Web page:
History of LSU Extension Service

R. Keith Collins  |  3/10/2009 6:29:22 PM

History of Extension in Richland Parish

History of Extension in Richland Parish

Began in 1909

This article appeared in the Richland Beacon-News, Rayville, Louisiana, on Saturday, January 11, 1969. Reporter unknown.

The Agricultural Extension Service in Richland Parish, like many private enterprises, went through a pioneer stage of development. The desire for improved farming techniques, and a higher standard of living gave impetus to the County Agent and community leaders working tirelessly during the first quarter of the century. The county agent, working without assistance from other paid farm advisors, spent as much time traveling over dirt and mud roads in his horse and buggy as he did giving aid to the farmers of the parish.

Farm Demonstration Work, as it was called then, was started in Richland Parish in 1909 by G. L. Cumpton. Other county agents to follow were: R. S. Binion, 1910-1913; Q. A. Hester 1914-1917; T. W. Patten 1918-1919; A. F. Houston March to August 1920; W. E. Worsham 1920-1921; Gordon D. Cain 1922-1926 and 1928-1948; and Basil Doles 1949 until the present.

In 1914 came the enactment of the federal Smith-Lever law. This law obligated cooperation between the land grant agricultural colleges, U. S. Department of Agriculture and local governing bodies in carrying on extension work in agriculture and home economics.

The high illiteracy and number of tenant farmers who were constantly moving from place to place made an effective farm program almost impossible in the beginning. The first real progress was made in 1925 when the New Light Community organization was formed with Been Cheek as chairman. The farm demonstration method, still used today, was the most effective teaching device.

Up until 1926, cotton was the only crop in the parish that received much attention. The yield was very low, but with the acceptance of recommended practices production increased. Truck growing and rural engineering were begun. About this time the parish saw the first traces of farm organization.

In 1927, county agent Gordon Cain’s wife organized women’s groups by demonstrating rug making and painting. These were later to be known as Home Demonstration Clubs.

The next year and a half (January to June 1928) saw a total collapse of Extension work in Richland Parish. The Richland Parish Police Jury allocated no funds for any farm programs. County Agent Cain was forced to take a job as deputy clerk of court, while giving aid to farmers as much as he could.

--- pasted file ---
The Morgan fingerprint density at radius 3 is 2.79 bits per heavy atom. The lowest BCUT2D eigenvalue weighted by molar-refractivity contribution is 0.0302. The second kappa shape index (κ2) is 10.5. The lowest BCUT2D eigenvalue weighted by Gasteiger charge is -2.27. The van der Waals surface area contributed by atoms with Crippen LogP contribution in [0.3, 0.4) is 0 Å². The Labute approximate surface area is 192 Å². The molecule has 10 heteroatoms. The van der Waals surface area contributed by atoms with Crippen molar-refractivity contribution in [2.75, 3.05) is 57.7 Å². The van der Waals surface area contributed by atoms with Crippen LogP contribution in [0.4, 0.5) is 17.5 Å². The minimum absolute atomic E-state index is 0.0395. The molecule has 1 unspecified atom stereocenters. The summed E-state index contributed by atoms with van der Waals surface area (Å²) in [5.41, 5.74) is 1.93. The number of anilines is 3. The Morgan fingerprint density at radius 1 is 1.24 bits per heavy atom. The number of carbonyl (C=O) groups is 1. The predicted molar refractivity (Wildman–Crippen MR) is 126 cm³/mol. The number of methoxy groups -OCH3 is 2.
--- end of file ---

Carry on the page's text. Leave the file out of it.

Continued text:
Starting in June 1928, the program was started again and soon grew strong. Cooperation among farmers strengthened, and a grant boost was given by the Rayville Chamber of Commerce organized that year.

Home Demonstration began in 1931 along with the Live at Home Program to stress vegetable gardens. Eloise Adams began the effective home demonstration program that year by organizing nine clubs. Home Demonstration agents serving in Richland Parish: Louise T. Davis 1923-24; Mrs. B. L. Mulhern 1924-1926; Bertha Spinks 1928-1929; Eloise Adams 1931-1932; Pearl LeFevre 1932-1951;Mrs. Hazel W. Fusilier 1951 until the present.

Miss Pearl LeFevre and Mr. Gordon Cain were the true pioneers of Extension work in Richland Parish. They laid the ground work and set the stage for all future Extension programs. Miss LeFevre dedicated 24 years to the enrichment of the parish for future generations.

Four grammar schools began 4-H clubs in 1932. The 4-H program was given a boost with the hiring of an assistant county agent, L. J. Washington, to help County Agent Cain and spent most of his time working with youth groups. Washington served as Assistant County Agent 1932-1937, 1941-1942. Other Assistant and/or Associate County Agents have been: John Benjamin Holton 1935-1938; Frank S. Percy 1938-1939; Bennie N. Boughton 1939-1941; W. C. King 1941-1943; Fred Hathorn 1943-1948; Edwin H. Venable 1946-1947; Franklin N. Burley 1949-1951; Sidney Reech, Jr., 1949-1965; David Plain 1950-1954; Austin Johnston 1954-1956; Arthur Britton 1955-1964; Paul Hardee 1956-2963; Billy Joe Watkins 1962 until the present; Leodrey Williams 1965 until the present; Jesse B. Holder 1966 to the present; Clifton Dry 1968 until the present.

Two former Associate County Agents are serving as County Agent and Parish Chairmen in other parishes. They are: Sidney Reech, Jr., East Carroll Parish, and Austin Johnson, Franklin Parish.